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Drugs Fut 2009, 34(2): 137
ISSN 0377-8282
Copyright 2009 Clarivate Analytics
CCC: 0377-8282
DOI: 10.1358/dof.2009.034.02.1336115
The sigma-1 (delta-1) receptor and its role in the treament of mood disorders
Hayashi, T., Stahl, S.M.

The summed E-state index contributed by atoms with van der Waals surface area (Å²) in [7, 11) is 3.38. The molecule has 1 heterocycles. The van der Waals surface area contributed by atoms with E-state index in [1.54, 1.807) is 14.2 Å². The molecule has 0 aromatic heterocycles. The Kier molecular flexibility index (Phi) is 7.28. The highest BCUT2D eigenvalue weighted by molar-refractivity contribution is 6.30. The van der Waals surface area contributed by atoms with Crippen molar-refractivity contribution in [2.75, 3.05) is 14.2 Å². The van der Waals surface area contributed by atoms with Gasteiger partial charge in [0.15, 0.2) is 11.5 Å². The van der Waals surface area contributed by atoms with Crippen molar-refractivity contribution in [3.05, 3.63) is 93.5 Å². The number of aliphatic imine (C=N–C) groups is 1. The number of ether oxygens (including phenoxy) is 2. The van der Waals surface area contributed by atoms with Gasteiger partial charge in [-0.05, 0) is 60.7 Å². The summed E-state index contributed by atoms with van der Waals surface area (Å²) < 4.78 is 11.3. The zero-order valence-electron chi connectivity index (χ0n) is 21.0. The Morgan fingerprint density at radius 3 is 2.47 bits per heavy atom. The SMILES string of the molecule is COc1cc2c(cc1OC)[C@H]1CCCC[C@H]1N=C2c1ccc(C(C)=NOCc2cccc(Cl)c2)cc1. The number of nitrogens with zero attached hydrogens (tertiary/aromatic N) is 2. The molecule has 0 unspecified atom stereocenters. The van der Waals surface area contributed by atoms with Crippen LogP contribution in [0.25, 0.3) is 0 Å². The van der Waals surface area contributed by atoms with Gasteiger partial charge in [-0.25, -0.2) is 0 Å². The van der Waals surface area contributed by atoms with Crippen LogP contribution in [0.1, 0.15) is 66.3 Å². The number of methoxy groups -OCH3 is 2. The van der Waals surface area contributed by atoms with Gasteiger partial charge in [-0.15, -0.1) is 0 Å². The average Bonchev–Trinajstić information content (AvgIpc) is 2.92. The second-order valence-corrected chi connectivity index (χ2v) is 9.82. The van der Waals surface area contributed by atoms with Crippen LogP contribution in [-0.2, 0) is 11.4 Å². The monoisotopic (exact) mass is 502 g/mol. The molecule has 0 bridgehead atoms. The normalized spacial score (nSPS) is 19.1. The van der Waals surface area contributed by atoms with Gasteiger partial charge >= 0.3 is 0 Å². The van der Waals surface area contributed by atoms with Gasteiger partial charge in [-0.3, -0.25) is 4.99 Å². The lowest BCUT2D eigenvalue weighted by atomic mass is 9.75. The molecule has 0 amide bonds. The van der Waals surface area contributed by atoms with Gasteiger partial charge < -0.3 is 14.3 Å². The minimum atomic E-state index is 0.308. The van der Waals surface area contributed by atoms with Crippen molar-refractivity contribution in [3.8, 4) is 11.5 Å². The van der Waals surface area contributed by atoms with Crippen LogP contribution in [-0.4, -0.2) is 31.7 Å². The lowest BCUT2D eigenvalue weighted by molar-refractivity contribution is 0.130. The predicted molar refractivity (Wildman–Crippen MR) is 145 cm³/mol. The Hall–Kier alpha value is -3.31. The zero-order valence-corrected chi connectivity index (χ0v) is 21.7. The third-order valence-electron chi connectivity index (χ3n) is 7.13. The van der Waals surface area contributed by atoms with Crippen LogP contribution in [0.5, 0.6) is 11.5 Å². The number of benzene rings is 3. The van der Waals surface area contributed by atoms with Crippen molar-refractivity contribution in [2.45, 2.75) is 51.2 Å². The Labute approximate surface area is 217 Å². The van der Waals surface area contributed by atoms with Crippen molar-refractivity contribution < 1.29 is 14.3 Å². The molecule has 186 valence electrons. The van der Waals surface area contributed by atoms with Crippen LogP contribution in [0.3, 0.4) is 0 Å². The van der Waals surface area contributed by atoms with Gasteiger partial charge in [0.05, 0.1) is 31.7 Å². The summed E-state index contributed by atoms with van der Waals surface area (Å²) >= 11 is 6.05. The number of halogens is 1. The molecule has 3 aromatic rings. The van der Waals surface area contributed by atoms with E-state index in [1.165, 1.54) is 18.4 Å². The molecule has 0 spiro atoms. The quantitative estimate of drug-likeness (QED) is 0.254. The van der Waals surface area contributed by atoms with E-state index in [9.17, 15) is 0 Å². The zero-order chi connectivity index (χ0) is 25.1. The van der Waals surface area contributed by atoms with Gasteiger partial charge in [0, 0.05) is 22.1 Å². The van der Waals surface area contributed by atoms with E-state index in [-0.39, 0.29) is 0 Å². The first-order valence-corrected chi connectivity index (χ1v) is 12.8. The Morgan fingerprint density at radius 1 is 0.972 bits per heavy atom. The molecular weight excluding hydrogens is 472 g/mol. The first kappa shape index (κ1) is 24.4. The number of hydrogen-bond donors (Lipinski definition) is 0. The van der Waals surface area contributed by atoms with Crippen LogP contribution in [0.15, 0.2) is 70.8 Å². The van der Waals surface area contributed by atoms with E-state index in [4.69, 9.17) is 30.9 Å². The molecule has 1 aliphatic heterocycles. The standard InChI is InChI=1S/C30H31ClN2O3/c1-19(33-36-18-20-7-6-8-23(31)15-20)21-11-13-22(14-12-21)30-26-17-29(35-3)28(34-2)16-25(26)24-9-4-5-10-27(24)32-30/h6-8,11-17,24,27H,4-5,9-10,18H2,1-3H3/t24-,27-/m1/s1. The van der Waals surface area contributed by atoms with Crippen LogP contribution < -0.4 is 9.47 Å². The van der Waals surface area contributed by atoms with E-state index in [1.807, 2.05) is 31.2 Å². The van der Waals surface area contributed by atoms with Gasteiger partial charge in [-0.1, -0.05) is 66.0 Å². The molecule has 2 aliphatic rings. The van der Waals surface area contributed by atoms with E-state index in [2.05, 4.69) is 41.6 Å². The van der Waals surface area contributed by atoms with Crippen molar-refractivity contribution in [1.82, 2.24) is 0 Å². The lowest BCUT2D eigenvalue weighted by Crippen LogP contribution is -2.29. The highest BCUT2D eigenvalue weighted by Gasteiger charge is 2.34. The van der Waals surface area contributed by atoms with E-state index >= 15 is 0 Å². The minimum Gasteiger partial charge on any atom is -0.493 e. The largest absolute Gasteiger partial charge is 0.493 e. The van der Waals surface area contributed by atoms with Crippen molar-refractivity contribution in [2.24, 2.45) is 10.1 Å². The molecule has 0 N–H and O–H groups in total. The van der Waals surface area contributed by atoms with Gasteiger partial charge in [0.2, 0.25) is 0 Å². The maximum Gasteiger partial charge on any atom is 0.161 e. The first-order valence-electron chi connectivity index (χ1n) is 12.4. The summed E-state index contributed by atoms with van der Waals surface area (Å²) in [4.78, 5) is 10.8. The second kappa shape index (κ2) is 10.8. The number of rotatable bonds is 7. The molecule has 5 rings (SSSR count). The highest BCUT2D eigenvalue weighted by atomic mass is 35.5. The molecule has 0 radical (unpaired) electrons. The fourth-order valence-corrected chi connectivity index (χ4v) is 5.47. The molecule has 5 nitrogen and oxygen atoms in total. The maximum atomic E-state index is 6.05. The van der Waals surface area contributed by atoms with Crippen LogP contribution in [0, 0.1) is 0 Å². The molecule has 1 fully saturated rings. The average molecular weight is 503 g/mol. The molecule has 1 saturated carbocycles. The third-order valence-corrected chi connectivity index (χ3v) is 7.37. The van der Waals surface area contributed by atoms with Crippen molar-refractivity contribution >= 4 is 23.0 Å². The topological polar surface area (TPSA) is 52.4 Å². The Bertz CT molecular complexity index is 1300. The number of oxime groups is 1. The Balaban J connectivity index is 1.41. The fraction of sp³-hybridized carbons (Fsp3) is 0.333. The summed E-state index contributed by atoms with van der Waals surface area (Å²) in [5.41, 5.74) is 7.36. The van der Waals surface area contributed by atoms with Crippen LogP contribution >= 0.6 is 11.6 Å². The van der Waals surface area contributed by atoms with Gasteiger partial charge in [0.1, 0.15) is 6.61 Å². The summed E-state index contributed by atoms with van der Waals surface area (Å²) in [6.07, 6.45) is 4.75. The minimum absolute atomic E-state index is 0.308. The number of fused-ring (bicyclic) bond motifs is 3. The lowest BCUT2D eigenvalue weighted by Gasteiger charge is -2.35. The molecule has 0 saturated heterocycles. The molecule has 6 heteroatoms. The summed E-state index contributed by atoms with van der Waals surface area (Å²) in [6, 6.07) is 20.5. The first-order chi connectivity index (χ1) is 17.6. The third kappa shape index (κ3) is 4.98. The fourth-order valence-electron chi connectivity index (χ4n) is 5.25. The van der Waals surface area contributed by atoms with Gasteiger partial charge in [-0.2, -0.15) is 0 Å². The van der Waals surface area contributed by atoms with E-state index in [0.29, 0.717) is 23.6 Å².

Sigma (s) receptors have long been implicated in a variety of neuronal and brain functions, although their precise biochemical and physiological role, and potential involvement in neurological and psychiatric disorders, remains elusive. However, nearly 30 years after their characterization, evidence arising from various research fields has begun to unveil the biological function and clinical implications of s receptors. These receptors are intracellular molecules consisting of at least two subtypes - s1 and s2. The s1 receptor, an integral membrane protein with two transmembrane domains, mainly localizes at the endoplasmic reticulum (ER). A recent study identified the s1 receptor as possessing innate biological activity as a molecular chaperone, activity that can be activated/inactivated by synthetic compounds that bind to s1 receptors. The s1 receptor regulates Ca2+ signaling, ion channel activity, trophic factor signaling, cell survival, myelination and synaptogenesis. Certain clinically used antidepressants and steroids bind to the s1 receptor, and selective s1 agonists have demonstrated relatively rapid antidepressant-like actions in preclinical studies; such agents have been introduced into clinical trials. The recent discoveries regarding the hitherto enigmatic s receptor have fueled expectation that this receptor class may provide novel opportunities for pharmacological interventions. In this review, we present current data supporting the notion that this novel ligand-operated molecular chaperone may provide a new intracellular target for future therapeutic agents.

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